used to buy prohibited technology,” concluded Blasko.

The failure of American trade with China is that many of the
so-called “joint” business ventures have fallen apart, or worse, turned
into fronts for the Chinese Army operations against America. For
example, the U.S. Commerce Department documented exactly how a Chrysler
“joint venture” in China to produce minivans backfired.

The January 1999 U.S. Commerce Dept. report on technology transfers
to China states, “despite almost a decade of relative success in
producing both the Jeep Cherokee and a wholly locally produced military
style jeep (the BJ2020 series), by 1995 Chrysler had pulled out of its
bid to build a new minivan joint venture in Shanghai out of complete
frustration.

“Chrysler executives were expressly concerned over licit and illicit
technology transfers. Chinese officials were demanding more advanced
technology than seemed appropriate or necessary to Chrysler,” noted the
Commerce report.

“Chrysler’s concerns were amplified when Chrysler CEO Robert Eton was
made aware that knock-offs of Chrysler’s Jeep Cherokee had been seen on
the streets of Beijing. When complaining about this to Chinese
officials, he reportedly was told that this (the ability to copy
Chrysler’s Jeep Cherokee) was a good sign of progress in China’s auto
industry, about which he should be pleased. Apparently, he was not, and
Chrysler soon canceled plans to go ahead with the Shanghai plant.”

The debate about trade with China has split the U.S. commercial
community and the Republican Party into two factions. Representative of
the two factions, two Virginia Republicans squared off this week and the
subject was permanent “Favored” trade with China. The two are seeking
to replace retiring House Commerce Committee Chairman, Representative
Thomas Bliley, R-Va.

“I do not support automatic renewal of most-favored nation status
annually,” stated State Senator Steve Martin. “Anyone who kicks his dog,
beats his wife, and maintains constant threat to his neighbors should
not expect to have normal relations with us.”

Republican Delegate Eric Cantor disagrees. “I am for opening trade
lines to make sure that we have access to trade with China. … In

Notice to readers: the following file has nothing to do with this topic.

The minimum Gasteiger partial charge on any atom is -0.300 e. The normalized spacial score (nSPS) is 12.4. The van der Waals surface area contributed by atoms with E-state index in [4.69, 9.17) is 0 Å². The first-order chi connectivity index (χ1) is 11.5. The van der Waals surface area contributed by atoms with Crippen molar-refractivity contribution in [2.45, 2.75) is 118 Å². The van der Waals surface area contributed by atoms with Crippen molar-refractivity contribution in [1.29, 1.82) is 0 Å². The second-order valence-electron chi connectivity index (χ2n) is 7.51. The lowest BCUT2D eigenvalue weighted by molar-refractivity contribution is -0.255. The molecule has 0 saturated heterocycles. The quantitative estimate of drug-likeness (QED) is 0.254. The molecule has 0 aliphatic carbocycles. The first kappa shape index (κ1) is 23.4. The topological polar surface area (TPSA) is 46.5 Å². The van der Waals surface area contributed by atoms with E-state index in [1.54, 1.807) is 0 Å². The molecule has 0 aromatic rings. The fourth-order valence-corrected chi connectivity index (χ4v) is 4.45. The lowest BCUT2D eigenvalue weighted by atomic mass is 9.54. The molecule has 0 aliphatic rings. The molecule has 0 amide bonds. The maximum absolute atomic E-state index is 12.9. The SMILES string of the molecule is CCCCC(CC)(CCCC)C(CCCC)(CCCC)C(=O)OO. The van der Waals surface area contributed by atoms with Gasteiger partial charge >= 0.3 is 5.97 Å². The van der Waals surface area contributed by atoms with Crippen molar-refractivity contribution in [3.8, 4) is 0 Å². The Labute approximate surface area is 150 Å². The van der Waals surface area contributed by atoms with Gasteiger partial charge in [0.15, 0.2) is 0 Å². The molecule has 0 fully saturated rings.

fact, the more we trade with China the more likelihood there will be
freedom and opportunity and consumer choice,” said Cantor.

Cantor’s argument, that continued trade with China brings “freedom
and opportunity and consumer choice” is one shared by top national
Republican leaders, including former President Bush. Chinese dissident
Harry Wu does, however, not share Cantor’s view.

“Freedom is not defined by having more choices of toothpaste,” stated
Harry Wu flatly during a personal interview.

Harry Wu spent a good portion of his adult life in a political
concentration camp in China. Communist China maintains a system of
so-called prison camps called “Lo Gai.” Harry dug coal for 13 years
under the People’s Armed Police guards for speaking his mind, before the
communists finally exiled him from his nation.

Harry Wu told me of his dangerous attempt to re-enter China in 1995,
through the remote border with Kazakhstan. Once inside China, he was
quickly identified by the Chinese Ministry of State Security, picked up
and taken to a local station under arrest.

The remote border Security police station had no phone lines.
However, the State Security officers were in real time contact with the
main police computers in Beijing, using an American satellite uplink.
The Chinese Security officers used American computers to search a
centralized data bank in Beijing, pulling his complete dossier,
photograph and fingerprints.

Harry Wu’s capture and processing on U.S. made equipment is a simple
illustration of how American trade with China can be perverted into a
tool of oppression. The cost can take years to accumulate but it is
paid eventually. Corporate executives should note that survivors of
World War II death camps have won in court against international
suppliers such as Ford and very large Swiss banks.

For those who oppose any subsidization of the Chinese Army, there is
abundant evidence that profits from U.S. trade directly benefit the
main-line forces of the Chinese military. It’s time to put the People’s
Liberation Army out of business.

Virginia State Senator Steve Martin is right. Anyone who kicks his
dog, beats his wife, and maintains constant threat to his neighbors
should not expect to have normal relations.